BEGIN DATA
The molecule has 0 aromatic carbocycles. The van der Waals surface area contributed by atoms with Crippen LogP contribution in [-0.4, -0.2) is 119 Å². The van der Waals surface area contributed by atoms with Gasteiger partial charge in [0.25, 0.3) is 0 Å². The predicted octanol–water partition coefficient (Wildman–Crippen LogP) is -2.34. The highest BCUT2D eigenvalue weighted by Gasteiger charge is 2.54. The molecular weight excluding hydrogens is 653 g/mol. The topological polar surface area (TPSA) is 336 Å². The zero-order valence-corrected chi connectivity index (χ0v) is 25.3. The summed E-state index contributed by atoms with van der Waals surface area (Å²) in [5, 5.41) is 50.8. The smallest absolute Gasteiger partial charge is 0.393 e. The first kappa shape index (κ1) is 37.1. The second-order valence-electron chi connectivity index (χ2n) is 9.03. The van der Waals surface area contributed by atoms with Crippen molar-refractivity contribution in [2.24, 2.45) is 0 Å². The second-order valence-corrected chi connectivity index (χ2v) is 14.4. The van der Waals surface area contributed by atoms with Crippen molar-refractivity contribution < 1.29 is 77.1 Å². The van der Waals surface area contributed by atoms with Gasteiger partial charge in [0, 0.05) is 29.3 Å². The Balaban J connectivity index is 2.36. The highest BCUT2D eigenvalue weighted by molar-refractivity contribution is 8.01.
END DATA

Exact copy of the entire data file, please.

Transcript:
The molecule has 0 aromatic carbocycles. The van der Waals surface area contributed by atoms with Crippen LogP contribution in [-0.4, -0.2) is 119 Å². The van der Waals surface area contributed by atoms with Gasteiger partial charge in [0.25, 0.3) is 0 Å². The predicted octanol–water partition coefficient (Wildman–Crippen LogP) is -2.34. The highest BCUT2D eigenvalue weighted by Gasteiger charge is 2.54. The molecular weight excluding hydrogens is 653 g/mol. The topological polar surface area (TPSA) is 336 Å². The zero-order valence-corrected chi connectivity index (χ0v) is 25.3. The summed E-state index contributed by atoms with van der Waals surface area (Å²) in [5, 5.41) is 50.8. The smallest absolute Gasteiger partial charge is 0.393 e. The first kappa shape index (κ1) is 37.1. The second-order valence-electron chi connectivity index (χ2n) is 9.03. The van der Waals surface area contributed by atoms with Crippen molar-refractivity contribution in [2.24, 2.45) is 0 Å². The second-order valence-corrected chi connectivity index (χ2v) is 14.4. The van der Waals surface area contributed by atoms with Crippen molar-refractivity contribution < 1.29 is 77.1 Å². The van der Waals surface area contributed by atoms with Gasteiger partial charge in [0, 0.05) is 29.3 Å². The Balaban J connectivity index is 2.36. The highest BCUT2D eigenvalue weighted by molar-refractivity contribution is 8.01.